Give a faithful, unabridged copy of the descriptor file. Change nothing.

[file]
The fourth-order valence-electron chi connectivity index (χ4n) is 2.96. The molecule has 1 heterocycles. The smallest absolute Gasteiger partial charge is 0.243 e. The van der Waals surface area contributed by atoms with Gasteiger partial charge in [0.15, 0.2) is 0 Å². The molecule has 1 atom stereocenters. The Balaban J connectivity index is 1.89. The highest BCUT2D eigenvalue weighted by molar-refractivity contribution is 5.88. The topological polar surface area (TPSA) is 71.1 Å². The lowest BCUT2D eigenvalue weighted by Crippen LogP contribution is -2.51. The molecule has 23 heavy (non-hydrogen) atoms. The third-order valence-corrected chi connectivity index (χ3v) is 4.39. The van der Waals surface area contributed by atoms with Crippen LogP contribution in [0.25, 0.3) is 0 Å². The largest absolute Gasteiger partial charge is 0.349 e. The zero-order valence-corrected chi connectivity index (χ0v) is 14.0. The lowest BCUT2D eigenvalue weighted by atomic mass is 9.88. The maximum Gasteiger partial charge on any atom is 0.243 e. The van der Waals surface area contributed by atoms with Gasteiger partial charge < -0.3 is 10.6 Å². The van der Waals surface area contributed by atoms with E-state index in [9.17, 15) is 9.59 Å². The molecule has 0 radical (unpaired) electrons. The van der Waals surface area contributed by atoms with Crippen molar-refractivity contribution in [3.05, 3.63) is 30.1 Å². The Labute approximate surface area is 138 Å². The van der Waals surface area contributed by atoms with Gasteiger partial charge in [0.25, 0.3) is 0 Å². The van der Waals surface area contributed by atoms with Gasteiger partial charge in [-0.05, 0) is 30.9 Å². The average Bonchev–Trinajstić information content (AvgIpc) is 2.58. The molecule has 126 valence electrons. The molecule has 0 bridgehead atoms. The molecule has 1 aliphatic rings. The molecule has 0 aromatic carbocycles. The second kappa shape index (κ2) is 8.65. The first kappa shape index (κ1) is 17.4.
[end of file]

The fourth-order valence-electron chi connectivity index (χ4n) is 2.96. The molecule has 1 heterocycles. The smallest absolute Gasteiger partial charge is 0.243 e. The van der Waals surface area contributed by atoms with Gasteiger partial charge in [0.15, 0.2) is 0 Å². The molecule has 1 atom stereocenters. The Balaban J connectivity index is 1.89. The highest BCUT2D eigenvalue weighted by molar-refractivity contribution is 5.88. The topological polar surface area (TPSA) is 71.1 Å². The lowest BCUT2D eigenvalue weighted by Crippen LogP contribution is -2.51. The molecule has 23 heavy (non-hydrogen) atoms. The third-order valence-corrected chi connectivity index (χ3v) is 4.39. The van der Waals surface area contributed by atoms with Crippen LogP contribution in [0.25, 0.3) is 0 Å². The largest absolute Gasteiger partial charge is 0.349 e. The zero-order valence-corrected chi connectivity index (χ0v) is 14.0. The lowest BCUT2D eigenvalue weighted by atomic mass is 9.88. The maximum Gasteiger partial charge on any atom is 0.243 e. The van der Waals surface area contributed by atoms with Gasteiger partial charge < -0.3 is 10.6 Å². The van der Waals surface area contributed by atoms with E-state index in [9.17, 15) is 9.59 Å². The molecule has 0 radical (unpaired) electrons. The van der Waals surface area contributed by atoms with Crippen molar-refractivity contribution in [3.05, 3.63) is 30.1 Å². The Labute approximate surface area is 138 Å². The van der Waals surface area contributed by atoms with Gasteiger partial charge in [0.25, 0.3) is 0 Å². The van der Waals surface area contributed by atoms with Gasteiger partial charge in [-0.05, 0) is 30.9 Å². The average Bonchev–Trinajstić information content (AvgIpc) is 2.58. The molecule has 126 valence electrons. The molecule has 0 bridgehead atoms. The molecule has 1 aliphatic rings. The molecule has 0 aromatic carbocycles. The second kappa shape index (κ2) is 8.65. The first kappa shape index (κ1) is 17.4.